Without Borders

Borders Book Shop on High Ridge Road. Photo by Kathleen O'Rourke

When the Borders Books on High Ridge Road announced its doors were closing a few months ago, I witnessed a mad rush of customers eager to scoop up the last of the ailing store’s goods. Interminably long lines snaked through the store, through the rifled, half-empty shelves stamped with bright orange 70% off stickers. People rushed around with teetering stacks of marked-down books piled under their chins, bumped into each other in the aisles between the shelves and waited, largely without complaint, for long stretches of time before taking home their bounty. In a strange way, it gave me a little prick of hope — surely, the thronging crowds jostling around the shelves meant that there were still those who cared about books of the old-fashioned, ink-and-paper variety.

Like everyone else, I rooted through the shelves, hoping to find something that might have escaped my eye during the many visits I’d made to Borders over the years, or to at least pick up one of those books I’d always been meaning to buy at half the price. Distracted by the chaos and unable to decide, I came away with a strange collection of titles: Down and Out in Paris and London by George Orwell, the title of which felt fittingly resigned, Middlemarch by George Eliot, a collection of essays by Zadie Smith and an obscure novel by Rainer Maria Rilke, a purchase which felt satisfyingly like one of those overlooked gems I’d been hoping to find (Middlemarch subsequently took up a large swath of my time and imagination, but more on that later).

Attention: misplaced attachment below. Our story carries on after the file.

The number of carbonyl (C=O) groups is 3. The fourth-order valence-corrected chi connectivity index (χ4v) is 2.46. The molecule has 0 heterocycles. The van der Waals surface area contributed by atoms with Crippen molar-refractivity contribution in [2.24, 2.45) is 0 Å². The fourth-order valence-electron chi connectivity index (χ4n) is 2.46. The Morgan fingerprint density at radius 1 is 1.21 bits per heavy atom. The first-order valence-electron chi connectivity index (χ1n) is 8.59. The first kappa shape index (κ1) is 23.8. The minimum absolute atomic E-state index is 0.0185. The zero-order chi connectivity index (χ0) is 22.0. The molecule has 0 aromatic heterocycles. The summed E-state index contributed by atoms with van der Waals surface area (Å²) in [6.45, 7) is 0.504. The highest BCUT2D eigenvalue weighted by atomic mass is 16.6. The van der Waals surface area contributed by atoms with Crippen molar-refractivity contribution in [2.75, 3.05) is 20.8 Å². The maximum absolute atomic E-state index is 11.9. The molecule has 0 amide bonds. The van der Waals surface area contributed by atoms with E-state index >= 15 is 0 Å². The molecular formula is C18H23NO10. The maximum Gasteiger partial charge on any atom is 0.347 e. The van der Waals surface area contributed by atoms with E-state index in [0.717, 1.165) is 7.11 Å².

When the news came out that the entire Borders franchise was doomed, I felt those same sad pricklings of nostalgia. I feel that I’ve grown up with Borders, not simply as a place to buy books but as a place where I’ll admit I spent a good portion of my childhood, specifically at the large, seemingly unchangeable outpost on High Ridge Road. Few places felt so calm and collected; it was the natural destination on sultry, unbearable summer afternoons, or on those frigid, pre-Christmas days when the downtown mall became too much to endure and I welcomed a quiet space to hunt for appropriate books to press on my relatives as gifts.

I loved the scent of the books on the shelves, a crisp, slightly acidic mixture of ink, glue and paper that smelled watery and tangy and pleasingly academic. I loved that I could amass a wobbly stack of books I knew I wasn’t going to buy and plunk them on a small table in the café, trying not to dribble crumbs in the spines as I read through them for hours. I loved the big, glossy slabs of travel books that were usually piled at the entrance, entreating with their splashy covers and National Geographic logos. And I will miss the little boxes of Lindt truffles lined up at the checkout counter, where for an extra 50 cents you could slip one into your bag of books and eat it as you walked out of the store. A small thing, maybe, but I will miss it all the same.

Of course, there are always other bookstores to visit; the mall’s sprawling, two-story Barnes and Noble and its café have become my new haunt for book browsing and crumb-dribbling, and I like even better the cramped, comfortable feel of some of the smaller independent bookshops in the area. But Borders’ departure brings up the unsettling, inevitable question: if they couldn’t survive, how many others will follow?

It’s a concern that I hope, perhaps vainly, won’t come to fruition anytime soon. I’d encourage everyone to spend a few of the remaining summer days that are too hot for the beach or the baseball diamond inside one of these cool cathedrals of books. They make for a very pleasant spot to while away the humid hours, and you never know when they might be gone.

Olivia Just